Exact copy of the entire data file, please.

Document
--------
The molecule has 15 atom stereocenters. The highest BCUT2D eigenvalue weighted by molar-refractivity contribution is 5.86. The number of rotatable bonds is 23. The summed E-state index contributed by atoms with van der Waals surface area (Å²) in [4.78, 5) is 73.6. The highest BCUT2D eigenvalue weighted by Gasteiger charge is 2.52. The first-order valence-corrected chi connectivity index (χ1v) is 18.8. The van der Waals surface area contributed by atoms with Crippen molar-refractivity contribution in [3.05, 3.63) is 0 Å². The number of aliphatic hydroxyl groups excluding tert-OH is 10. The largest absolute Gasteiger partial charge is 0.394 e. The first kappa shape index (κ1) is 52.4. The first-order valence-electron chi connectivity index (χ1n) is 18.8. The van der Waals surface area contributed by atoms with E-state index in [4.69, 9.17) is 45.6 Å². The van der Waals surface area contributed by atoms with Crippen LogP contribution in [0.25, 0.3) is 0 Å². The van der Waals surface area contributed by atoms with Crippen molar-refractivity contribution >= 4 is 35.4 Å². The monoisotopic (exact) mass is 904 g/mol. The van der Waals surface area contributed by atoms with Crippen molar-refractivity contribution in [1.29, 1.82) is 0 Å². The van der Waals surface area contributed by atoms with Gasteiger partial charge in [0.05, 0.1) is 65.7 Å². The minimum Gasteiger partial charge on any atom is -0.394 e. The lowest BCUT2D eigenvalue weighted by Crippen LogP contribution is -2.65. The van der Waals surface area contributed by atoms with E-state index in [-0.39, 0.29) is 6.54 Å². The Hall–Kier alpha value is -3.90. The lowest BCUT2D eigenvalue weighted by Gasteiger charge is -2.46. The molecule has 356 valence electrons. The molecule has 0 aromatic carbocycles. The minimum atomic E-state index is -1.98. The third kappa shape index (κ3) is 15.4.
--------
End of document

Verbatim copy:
The molecule has 15 atom stereocenters. The highest BCUT2D eigenvalue weighted by molar-refractivity contribution is 5.86. The number of rotatable bonds is 23. The summed E-state index contributed by atoms with van der Waals surface area (Å²) in [4.78, 5) is 73.6. The highest BCUT2D eigenvalue weighted by Gasteiger charge is 2.52. The first-order valence-corrected chi connectivity index (χ1v) is 18.8. The van der Waals surface area contributed by atoms with Crippen molar-refractivity contribution in [3.05, 3.63) is 0 Å². The number of aliphatic hydroxyl groups excluding tert-OH is 10. The largest absolute Gasteiger partial charge is 0.394 e. The first kappa shape index (κ1) is 52.4. The first-order valence-electron chi connectivity index (χ1n) is 18.8. The van der Waals surface area contributed by atoms with E-state index in [4.69, 9.17) is 45.6 Å². The van der Waals surface area contributed by atoms with Crippen LogP contribution in [0.25, 0.3) is 0 Å². The van der Waals surface area contributed by atoms with Crippen molar-refractivity contribution >= 4 is 35.4 Å². The monoisotopic (exact) mass is 904 g/mol. The van der Waals surface area contributed by atoms with Crippen molar-refractivity contribution in [1.29, 1.82) is 0 Å². The van der Waals surface area contributed by atoms with Gasteiger partial charge in [0.05, 0.1) is 65.7 Å². The minimum Gasteiger partial charge on any atom is -0.394 e. The lowest BCUT2D eigenvalue weighted by Crippen LogP contribution is -2.65. The van der Waals surface area contributed by atoms with E-state index in [-0.39, 0.29) is 6.54 Å². The Hall–Kier alpha value is -3.90. The lowest BCUT2D eigenvalue weighted by Gasteiger charge is -2.46. The molecule has 356 valence electrons. The molecule has 0 aromatic carbocycles. The minimum atomic E-state index is -1.98. The third kappa shape index (κ3) is 15.4.